Efficient and Distortional Components to Industry Merger Waves
39 Pages Posted: 26 Jun 2003
Date Written: March 10, 2003
This study asks whether industry merger waves can best be explained as efficient reactions to industry shocks or as clusterings of distortional activity. Waves create wealth overall, in contrast to non-wave periods in the same industries. Bidders in waves are less likely to display characteristics consistent with either free cash flow or hubris explanations of mergers. Bidder stock price reactions to bids as well as combined bidder and target returns in waves are higher than those outside waves. Bids later in waves exhibit evidence consistent with herding, including lower announcement and long-run returns. Overall, the explanation of merger waves most consistent with the evidence is that a shock to an industry's environment motivates an efficient large-scale reallocation of industry assets. The distortional component of the wave occurs at the end as the reallocation continues past its optimal stopping point due to herding behavior. Because the characteristics of merger activity vary substantially over wave cycles, it is important to distinguish between mergers inside and outside waves when investigating the motives of mergers and sources of wealth creation in mergers.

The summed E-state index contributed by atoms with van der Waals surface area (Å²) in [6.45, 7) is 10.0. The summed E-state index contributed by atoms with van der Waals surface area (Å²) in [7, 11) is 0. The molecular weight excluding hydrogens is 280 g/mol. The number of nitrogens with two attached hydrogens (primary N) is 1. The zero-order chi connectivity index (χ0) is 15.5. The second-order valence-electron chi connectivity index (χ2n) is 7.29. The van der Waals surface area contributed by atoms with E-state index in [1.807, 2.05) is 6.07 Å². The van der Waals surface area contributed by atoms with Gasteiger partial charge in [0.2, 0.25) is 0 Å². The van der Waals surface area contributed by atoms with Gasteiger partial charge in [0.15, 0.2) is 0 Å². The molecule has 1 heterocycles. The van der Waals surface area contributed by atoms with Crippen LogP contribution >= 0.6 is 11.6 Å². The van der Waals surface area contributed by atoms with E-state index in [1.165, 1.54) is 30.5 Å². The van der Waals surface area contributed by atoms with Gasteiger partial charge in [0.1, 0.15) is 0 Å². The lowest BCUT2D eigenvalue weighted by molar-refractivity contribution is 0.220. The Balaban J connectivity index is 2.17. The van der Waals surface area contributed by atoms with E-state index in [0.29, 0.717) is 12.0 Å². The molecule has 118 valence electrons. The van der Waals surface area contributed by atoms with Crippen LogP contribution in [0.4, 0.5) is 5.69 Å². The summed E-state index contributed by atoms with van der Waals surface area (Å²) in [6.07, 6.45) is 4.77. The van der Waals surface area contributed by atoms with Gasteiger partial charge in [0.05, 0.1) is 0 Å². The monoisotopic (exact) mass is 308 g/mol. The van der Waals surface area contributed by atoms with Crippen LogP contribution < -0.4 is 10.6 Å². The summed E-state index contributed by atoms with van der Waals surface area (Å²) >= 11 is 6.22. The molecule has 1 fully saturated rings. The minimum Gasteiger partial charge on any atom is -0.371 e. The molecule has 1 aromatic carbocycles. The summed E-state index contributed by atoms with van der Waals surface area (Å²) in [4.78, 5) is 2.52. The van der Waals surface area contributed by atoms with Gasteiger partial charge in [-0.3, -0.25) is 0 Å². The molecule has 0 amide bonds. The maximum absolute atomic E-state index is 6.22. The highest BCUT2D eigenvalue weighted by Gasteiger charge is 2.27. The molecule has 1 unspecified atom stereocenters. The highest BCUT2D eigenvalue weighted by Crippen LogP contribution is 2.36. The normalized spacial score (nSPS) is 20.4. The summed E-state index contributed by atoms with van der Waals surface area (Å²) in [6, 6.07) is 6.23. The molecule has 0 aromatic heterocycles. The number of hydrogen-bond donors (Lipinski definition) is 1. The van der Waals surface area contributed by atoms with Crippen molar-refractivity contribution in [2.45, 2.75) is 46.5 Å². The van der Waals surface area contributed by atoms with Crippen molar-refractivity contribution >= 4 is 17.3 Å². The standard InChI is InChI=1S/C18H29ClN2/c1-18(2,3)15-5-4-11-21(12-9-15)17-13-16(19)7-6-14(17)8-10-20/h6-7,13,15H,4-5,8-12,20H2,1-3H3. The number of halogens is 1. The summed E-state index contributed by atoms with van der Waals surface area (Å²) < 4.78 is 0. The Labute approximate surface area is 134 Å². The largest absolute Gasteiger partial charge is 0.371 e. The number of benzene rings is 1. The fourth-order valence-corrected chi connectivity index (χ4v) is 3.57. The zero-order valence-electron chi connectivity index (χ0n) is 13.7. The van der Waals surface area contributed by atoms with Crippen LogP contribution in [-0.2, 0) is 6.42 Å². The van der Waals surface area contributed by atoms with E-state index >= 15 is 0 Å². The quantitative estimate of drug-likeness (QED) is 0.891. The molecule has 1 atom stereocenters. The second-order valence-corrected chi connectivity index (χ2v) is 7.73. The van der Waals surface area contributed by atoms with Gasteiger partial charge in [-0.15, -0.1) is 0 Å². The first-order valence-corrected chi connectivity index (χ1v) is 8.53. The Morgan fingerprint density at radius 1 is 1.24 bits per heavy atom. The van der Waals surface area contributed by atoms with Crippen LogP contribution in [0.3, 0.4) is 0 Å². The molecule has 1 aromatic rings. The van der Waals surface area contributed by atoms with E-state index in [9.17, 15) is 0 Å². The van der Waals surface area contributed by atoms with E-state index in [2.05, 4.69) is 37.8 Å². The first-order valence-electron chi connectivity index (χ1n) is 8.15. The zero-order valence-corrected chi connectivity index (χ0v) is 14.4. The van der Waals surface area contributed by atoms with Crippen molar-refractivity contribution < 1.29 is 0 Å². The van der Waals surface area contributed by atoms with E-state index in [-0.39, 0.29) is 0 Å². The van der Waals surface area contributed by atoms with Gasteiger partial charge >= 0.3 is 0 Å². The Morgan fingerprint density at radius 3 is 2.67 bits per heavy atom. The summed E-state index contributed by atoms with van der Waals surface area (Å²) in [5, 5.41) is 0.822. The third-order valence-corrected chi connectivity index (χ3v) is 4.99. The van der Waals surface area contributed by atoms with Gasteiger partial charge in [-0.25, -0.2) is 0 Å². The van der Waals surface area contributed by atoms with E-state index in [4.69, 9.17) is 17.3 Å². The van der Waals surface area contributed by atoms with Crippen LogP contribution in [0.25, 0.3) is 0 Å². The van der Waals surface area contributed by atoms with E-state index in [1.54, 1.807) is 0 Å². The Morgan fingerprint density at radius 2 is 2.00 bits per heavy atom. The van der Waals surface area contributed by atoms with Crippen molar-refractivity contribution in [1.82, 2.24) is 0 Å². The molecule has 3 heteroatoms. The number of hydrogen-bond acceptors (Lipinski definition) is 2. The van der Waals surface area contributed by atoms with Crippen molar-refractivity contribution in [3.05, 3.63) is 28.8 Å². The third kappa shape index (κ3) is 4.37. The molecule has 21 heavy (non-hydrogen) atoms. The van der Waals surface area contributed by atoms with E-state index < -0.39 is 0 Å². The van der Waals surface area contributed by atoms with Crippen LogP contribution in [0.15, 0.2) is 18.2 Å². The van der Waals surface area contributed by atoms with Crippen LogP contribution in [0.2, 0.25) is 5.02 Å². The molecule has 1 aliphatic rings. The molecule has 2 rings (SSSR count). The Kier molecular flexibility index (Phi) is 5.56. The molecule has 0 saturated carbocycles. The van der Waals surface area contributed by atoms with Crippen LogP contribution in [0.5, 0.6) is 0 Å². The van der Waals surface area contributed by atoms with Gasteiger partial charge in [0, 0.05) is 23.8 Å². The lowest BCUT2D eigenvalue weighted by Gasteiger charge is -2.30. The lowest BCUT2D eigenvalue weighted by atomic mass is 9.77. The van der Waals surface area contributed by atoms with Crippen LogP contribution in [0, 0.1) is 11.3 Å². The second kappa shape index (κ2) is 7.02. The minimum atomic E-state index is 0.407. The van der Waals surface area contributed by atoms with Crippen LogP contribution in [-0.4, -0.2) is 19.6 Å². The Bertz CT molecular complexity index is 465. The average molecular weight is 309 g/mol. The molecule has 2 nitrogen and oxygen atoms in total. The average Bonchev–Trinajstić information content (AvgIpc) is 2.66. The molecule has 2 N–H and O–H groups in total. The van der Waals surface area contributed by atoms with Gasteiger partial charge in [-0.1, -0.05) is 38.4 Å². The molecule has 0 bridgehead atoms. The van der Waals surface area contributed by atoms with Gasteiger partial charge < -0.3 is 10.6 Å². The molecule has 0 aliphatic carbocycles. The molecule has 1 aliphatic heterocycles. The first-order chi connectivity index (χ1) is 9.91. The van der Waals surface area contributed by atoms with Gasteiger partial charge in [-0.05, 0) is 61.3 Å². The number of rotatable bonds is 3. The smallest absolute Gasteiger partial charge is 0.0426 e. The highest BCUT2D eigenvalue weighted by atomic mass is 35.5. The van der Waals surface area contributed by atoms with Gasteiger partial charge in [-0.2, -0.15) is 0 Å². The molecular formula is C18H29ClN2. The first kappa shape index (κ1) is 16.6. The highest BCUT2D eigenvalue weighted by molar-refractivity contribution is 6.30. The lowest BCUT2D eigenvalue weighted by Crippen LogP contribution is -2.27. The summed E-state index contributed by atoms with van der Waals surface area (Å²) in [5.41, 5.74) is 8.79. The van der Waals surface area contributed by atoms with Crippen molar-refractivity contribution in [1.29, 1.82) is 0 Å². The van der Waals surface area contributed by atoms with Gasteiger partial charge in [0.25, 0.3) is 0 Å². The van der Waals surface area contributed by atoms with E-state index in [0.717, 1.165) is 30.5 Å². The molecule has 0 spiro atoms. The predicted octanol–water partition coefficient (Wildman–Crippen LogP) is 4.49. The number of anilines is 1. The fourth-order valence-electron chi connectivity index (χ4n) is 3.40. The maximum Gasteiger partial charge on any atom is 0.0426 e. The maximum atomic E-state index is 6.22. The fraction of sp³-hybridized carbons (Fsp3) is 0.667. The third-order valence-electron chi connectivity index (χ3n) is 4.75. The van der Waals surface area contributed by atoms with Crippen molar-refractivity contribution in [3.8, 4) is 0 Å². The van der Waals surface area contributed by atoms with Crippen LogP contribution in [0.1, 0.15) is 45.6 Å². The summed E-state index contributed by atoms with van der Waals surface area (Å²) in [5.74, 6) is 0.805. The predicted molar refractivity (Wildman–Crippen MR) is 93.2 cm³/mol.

Keywords: Mergers and Acquisitions, Merger Waves, Agency, Hubris, Herding
JEL Classification: G34
Suggested Citation: Suggested Citation